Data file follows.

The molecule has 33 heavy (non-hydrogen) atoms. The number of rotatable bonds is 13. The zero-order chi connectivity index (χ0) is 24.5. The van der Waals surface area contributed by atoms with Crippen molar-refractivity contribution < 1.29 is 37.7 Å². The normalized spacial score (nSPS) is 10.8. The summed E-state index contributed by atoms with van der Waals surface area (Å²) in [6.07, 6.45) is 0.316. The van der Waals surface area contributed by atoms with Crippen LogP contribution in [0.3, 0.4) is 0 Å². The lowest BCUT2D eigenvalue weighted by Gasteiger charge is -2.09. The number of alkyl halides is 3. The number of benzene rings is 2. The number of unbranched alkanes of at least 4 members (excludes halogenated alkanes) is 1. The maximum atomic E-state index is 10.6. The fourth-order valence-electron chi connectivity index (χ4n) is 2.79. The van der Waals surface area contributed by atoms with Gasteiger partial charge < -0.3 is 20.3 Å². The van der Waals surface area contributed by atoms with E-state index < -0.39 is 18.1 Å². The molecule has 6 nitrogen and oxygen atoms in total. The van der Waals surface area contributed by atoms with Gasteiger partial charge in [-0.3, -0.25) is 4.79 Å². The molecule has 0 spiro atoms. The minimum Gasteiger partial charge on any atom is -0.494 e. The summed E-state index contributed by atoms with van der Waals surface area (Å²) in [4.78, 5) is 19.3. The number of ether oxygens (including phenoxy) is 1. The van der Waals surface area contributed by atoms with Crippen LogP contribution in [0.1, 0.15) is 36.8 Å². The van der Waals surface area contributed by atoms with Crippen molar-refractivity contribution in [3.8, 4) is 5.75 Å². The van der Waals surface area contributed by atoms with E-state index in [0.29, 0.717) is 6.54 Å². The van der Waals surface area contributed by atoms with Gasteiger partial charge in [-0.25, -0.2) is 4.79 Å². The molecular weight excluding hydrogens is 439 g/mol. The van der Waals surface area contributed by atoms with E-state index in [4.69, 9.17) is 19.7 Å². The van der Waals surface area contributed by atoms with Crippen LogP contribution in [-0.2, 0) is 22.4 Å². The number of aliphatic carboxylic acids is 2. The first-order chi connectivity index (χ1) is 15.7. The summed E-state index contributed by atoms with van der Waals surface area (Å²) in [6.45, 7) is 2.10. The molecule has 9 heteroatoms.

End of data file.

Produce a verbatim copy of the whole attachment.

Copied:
The molecule has 33 heavy (non-hydrogen) atoms. The number of rotatable bonds is 13. The zero-order chi connectivity index (χ0) is 24.5. The van der Waals surface area contributed by atoms with Crippen molar-refractivity contribution < 1.29 is 37.7 Å². The normalized spacial score (nSPS) is 10.8. The summed E-state index contributed by atoms with van der Waals surface area (Å²) in [6.07, 6.45) is 0.316. The van der Waals surface area contributed by atoms with Crippen LogP contribution in [0.3, 0.4) is 0 Å². The lowest BCUT2D eigenvalue weighted by Gasteiger charge is -2.09. The number of alkyl halides is 3. The number of benzene rings is 2. The number of unbranched alkanes of at least 4 members (excludes halogenated alkanes) is 1. The maximum atomic E-state index is 10.6. The fourth-order valence-electron chi connectivity index (χ4n) is 2.79. The van der Waals surface area contributed by atoms with Gasteiger partial charge < -0.3 is 20.3 Å². The van der Waals surface area contributed by atoms with E-state index < -0.39 is 18.1 Å². The molecule has 6 nitrogen and oxygen atoms in total. The van der Waals surface area contributed by atoms with Gasteiger partial charge in [-0.3, -0.25) is 4.79 Å². The molecule has 0 spiro atoms. The minimum Gasteiger partial charge on any atom is -0.494 e. The summed E-state index contributed by atoms with van der Waals surface area (Å²) in [4.78, 5) is 19.3. The number of ether oxygens (including phenoxy) is 1. The van der Waals surface area contributed by atoms with Crippen LogP contribution in [0.1, 0.15) is 36.8 Å². The van der Waals surface area contributed by atoms with Crippen molar-refractivity contribution in [3.8, 4) is 5.75 Å². The van der Waals surface area contributed by atoms with E-state index in [0.29, 0.717) is 6.54 Å². The van der Waals surface area contributed by atoms with Gasteiger partial charge in [-0.25, -0.2) is 4.79 Å². The molecular weight excluding hydrogens is 439 g/mol. The van der Waals surface area contributed by atoms with E-state index in [4.69, 9.17) is 19.7 Å². The van der Waals surface area contributed by atoms with Crippen LogP contribution in [-0.2, 0) is 22.4 Å². The number of aliphatic carboxylic acids is 2. The first-order chi connectivity index (χ1) is 15.7. The summed E-state index contributed by atoms with van der Waals surface area (Å²) in [6.45, 7) is 2.10. The molecule has 9 heteroatoms.